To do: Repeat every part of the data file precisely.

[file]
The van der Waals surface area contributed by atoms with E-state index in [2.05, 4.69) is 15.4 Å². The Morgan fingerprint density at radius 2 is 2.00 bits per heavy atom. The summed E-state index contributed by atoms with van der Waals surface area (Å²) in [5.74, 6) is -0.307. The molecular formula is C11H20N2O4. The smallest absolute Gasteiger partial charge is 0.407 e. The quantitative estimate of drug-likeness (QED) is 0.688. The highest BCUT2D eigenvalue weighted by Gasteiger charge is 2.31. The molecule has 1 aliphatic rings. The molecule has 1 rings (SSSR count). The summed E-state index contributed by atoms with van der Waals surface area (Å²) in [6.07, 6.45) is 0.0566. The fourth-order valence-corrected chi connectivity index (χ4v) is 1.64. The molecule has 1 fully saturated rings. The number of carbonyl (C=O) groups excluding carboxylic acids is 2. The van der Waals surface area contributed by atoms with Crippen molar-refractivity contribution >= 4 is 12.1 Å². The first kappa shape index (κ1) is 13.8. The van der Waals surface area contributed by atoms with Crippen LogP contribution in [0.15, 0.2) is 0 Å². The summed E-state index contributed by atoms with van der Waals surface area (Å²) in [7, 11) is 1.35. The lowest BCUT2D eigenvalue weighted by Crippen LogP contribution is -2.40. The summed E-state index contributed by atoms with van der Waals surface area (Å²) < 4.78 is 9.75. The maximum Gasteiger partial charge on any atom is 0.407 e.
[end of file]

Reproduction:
The van der Waals surface area contributed by atoms with E-state index in [2.05, 4.69) is 15.4 Å². The Morgan fingerprint density at radius 2 is 2.00 bits per heavy atom. The summed E-state index contributed by atoms with van der Waals surface area (Å²) in [5.74, 6) is -0.307. The molecular formula is C11H20N2O4. The smallest absolute Gasteiger partial charge is 0.407 e. The quantitative estimate of drug-likeness (QED) is 0.688. The highest BCUT2D eigenvalue weighted by Gasteiger charge is 2.31. The molecule has 1 aliphatic rings. The molecule has 1 rings (SSSR count). The summed E-state index contributed by atoms with van der Waals surface area (Å²) in [6.07, 6.45) is 0.0566. The fourth-order valence-corrected chi connectivity index (χ4v) is 1.64. The molecule has 1 fully saturated rings. The number of carbonyl (C=O) groups excluding carboxylic acids is 2. The van der Waals surface area contributed by atoms with Crippen molar-refractivity contribution >= 4 is 12.1 Å². The first kappa shape index (κ1) is 13.8. The van der Waals surface area contributed by atoms with Crippen LogP contribution in [0.15, 0.2) is 0 Å². The summed E-state index contributed by atoms with van der Waals surface area (Å²) in [7, 11) is 1.35. The lowest BCUT2D eigenvalue weighted by Crippen LogP contribution is -2.40. The summed E-state index contributed by atoms with van der Waals surface area (Å²) < 4.78 is 9.75. The maximum Gasteiger partial charge on any atom is 0.407 e.